The world is a little less bright today as one of the true Stars of Australian music has passed away.

Ruby Hunter was the first Aboriginal Woman in Australia to secure a record contract with a major record company but her greatest achievement was her love, inspiration and strong role model she was for all Women, most especially Aboriginal Women. She was and will remain a strong voice for Women recovering from violence and abuse.

Ruby, like so many other Aboriginal children, was stolen from her family by the Australian government and this deep trauma lead her to a period of a life on the streets and alcohol…until she met her life partner and Soul Mate, Archie Roach as a teenager…Together they enriched the voice and culture of Australian music forever.

Here are some of the tributes on the Celebrating the Life of Ruby Hunter facebook page….

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“Ruby ‘got’ people, was flexible and was generous with culture and causes. She was ironic and humorous. So many little girls have been named afterher!
Ruby didn’t just survive, she transcended, created and inspired. She mothered the
whole hurting country. Her passing is a deep loss for Australia and for everyone close to her.”

“Ruby, small in size, but her voice and her presence were huge, she could fill an amphitheater with love. She gave a voice to so many who were voiceless, she sang the songs that gave hope to our spirits, and eased our pain when it seemed insurmountable. She will be missed by thousands who she graced with her music, and her spirit lives on in her children, her music & the love she shared with Archie.”

“First time I sang at the Fly By NiteClub Perth as a soloist, it was as a support act for her and Archie….she had such a warm heart….and with her beautiful heart and warmest, down-to-earth, personality, she squeezed my hand and told me, “you’ll be right bub!”….and I will never EVER forget that! My deepest condolences to the family…praying for peace, strength & comfort during this time. Saddest lost…but what a life & testimony to celebrate & remember always! LEGEND!”

“Sometimes I would be hosting a women’s group for Aboriginal Health /d.v. services and was always mindful that there were some things that were not my place to discuss, areas I couldn’t really go to because I’m not an Aboriginal woman. So I’d put on her album “Thoughts Within” …we’d listen to tracks like “Sister”…”Women’s Business” and it would be RUBY HUNTER who would bring the story and the conversations to the room.
I can not find words to express what this has meant over the years except to say move over Mary Mackillop! ”

“As a young Aboriginal Woman…she was my “AUSTRALIAN IDOL ! !”

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Some of Rubys music can be found on youtube.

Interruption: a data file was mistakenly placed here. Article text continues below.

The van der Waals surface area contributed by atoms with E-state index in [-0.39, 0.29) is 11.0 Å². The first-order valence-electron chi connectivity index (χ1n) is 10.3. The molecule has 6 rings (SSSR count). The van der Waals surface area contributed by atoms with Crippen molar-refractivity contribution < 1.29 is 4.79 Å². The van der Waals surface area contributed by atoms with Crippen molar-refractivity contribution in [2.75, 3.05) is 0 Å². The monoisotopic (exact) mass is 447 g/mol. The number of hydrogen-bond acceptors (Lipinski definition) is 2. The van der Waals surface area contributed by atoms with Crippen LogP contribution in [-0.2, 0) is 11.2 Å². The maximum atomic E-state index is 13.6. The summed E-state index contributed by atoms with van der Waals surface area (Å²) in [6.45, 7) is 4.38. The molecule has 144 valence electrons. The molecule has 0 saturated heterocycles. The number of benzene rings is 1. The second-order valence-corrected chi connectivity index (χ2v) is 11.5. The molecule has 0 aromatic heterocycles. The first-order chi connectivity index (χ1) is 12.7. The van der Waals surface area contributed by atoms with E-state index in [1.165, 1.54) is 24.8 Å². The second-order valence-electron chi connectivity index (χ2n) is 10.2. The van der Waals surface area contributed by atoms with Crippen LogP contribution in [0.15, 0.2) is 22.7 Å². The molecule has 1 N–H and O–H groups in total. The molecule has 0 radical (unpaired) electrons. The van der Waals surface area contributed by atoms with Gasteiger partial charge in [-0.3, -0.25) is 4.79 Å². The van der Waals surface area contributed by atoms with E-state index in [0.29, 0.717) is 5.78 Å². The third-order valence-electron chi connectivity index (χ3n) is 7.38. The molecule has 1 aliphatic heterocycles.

Archie and Ruby’s music makes sure we never forget the outrageous injustices committed against Aboriginal people…and the resilience and strength that defines the Spirit of the rightful owners of this amazing country we call Australia…

Posted in Aboriginal, Archie Roach, Forgiveness, Friendships, Gratitude, Healing, Injustice, Journeys, Kukatha, Magic, Mimini, Ngarrindjeri, Pitjantatjara, Racism, Ruby Hunter, Stolen Generation, Warrior Women | 4 Comments »

Anmatjere Woman And Child Aileron Northern Territory

Posted by carolom on December 3, 2009

I flew to Alice Springs– the heart beat of the outback – recently to run a series of workshops in Tennant Creek with my good buddy-warrior-woman Breda who works in the area of domestic violence and had organised a week of White Ribbon events with her co-creative sister, the goddess Janine.

The 500 km trip from Alice to Tennant Creek is along a grey ribbon road that has been sliced between hundreds of miles of deep red desert sands. There are some breath taking sites… whirly-winds that appear from nowhere creating a tall vortex of dancing red dust and a skyscape of clouds that run across the sky telling stories as they morph in and out of shape.

We travelled in Bredas big comfortable truck (with ample airconditioning) through the hot desert, thoroughly immersed in gratitude to be able to spend time with one another after three years absence and to have the opportunity to take the ART of Change to the Tennant Creek Women…and others who wanted to participate in our creativity processes.

Magnificent Eagles occasionally land by the side of the road to feast upon those poor kangaroos and foxes who have died on the highway and the authoritative splendor of Karlu Karlu (Devils Marbles) rising from the desert is a landscape from another world, this world in a different Time…the DreamTime. Karlu Karlu are connected to Kunjarra, (The Pebbles) a Woman’s sacred site 10 kms out of Tennant Creek.

After a few hundred kilometers Breda told me she had something to show me…she wouldn’t say what it was – her smile revealing something very special was about to unfold…She chuckled with delight when I gasped -as she had- over the sight of the Anamatjere Woman and Child that rises from the quiet landscape.

Anmatjere Man is also there at Aileron, standing on top of the hill in all his Warrior splendor…and if you ever have the opportunity, I can guarantee that meeting them will Awaken something within you that you have not experienced ever before…

Words could not portray the experience and the photos capture only a glimpse of the magnificence of the
Aboriginal Spirit that is the true essence of this great country the original Spiritual authority and the custodians of this Sacred Land…

“You’ll never never know if you never never go” was the tourism slogan for the Northern Terrirtory many years ago and I really really know what that means now…

Posted in Aboriginal, Anmatjere, Australia, Magic, Warrior Women | Tagged: , , | 3 Comments »